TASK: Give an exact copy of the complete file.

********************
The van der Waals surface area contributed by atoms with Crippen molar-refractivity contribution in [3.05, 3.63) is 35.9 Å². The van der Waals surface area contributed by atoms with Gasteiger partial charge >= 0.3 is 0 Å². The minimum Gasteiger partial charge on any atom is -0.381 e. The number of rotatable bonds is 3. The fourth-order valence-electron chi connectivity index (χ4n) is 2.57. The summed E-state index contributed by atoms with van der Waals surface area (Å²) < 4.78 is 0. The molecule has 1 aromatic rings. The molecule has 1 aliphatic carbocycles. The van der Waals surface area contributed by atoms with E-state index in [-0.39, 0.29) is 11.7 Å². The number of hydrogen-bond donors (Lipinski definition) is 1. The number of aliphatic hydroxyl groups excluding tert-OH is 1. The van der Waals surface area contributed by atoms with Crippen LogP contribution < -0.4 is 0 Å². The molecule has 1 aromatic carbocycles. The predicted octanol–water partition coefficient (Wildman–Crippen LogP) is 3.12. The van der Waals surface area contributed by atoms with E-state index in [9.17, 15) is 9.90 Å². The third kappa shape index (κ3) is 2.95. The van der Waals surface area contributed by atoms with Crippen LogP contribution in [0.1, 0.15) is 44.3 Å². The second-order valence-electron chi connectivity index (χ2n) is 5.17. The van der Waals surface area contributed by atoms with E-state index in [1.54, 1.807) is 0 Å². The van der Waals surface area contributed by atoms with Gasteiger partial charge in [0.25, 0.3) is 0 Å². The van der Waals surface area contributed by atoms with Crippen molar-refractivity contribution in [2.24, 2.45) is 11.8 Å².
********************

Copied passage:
The van der Waals surface area contributed by atoms with Crippen molar-refractivity contribution in [3.05, 3.63) is 35.9 Å². The van der Waals surface area contributed by atoms with Gasteiger partial charge >= 0.3 is 0 Å². The minimum Gasteiger partial charge on any atom is -0.381 e. The number of rotatable bonds is 3. The fourth-order valence-electron chi connectivity index (χ4n) is 2.57. The summed E-state index contributed by atoms with van der Waals surface area (Å²) < 4.78 is 0. The molecule has 1 aromatic rings. The molecule has 1 aliphatic carbocycles. The van der Waals surface area contributed by atoms with E-state index in [-0.39, 0.29) is 11.7 Å². The number of hydrogen-bond donors (Lipinski definition) is 1. The number of aliphatic hydroxyl groups excluding tert-OH is 1. The van der Waals surface area contributed by atoms with Crippen LogP contribution < -0.4 is 0 Å². The molecule has 1 aromatic carbocycles. The predicted octanol–water partition coefficient (Wildman–Crippen LogP) is 3.12. The van der Waals surface area contributed by atoms with E-state index in [9.17, 15) is 9.90 Å². The third kappa shape index (κ3) is 2.95. The van der Waals surface area contributed by atoms with Crippen LogP contribution in [0.1, 0.15) is 44.3 Å². The second-order valence-electron chi connectivity index (χ2n) is 5.17. The van der Waals surface area contributed by atoms with E-state index in [1.54, 1.807) is 0 Å². The van der Waals surface area contributed by atoms with Gasteiger partial charge in [0.25, 0.3) is 0 Å². The van der Waals surface area contributed by atoms with Crippen molar-refractivity contribution in [2.24, 2.45) is 11.8 Å².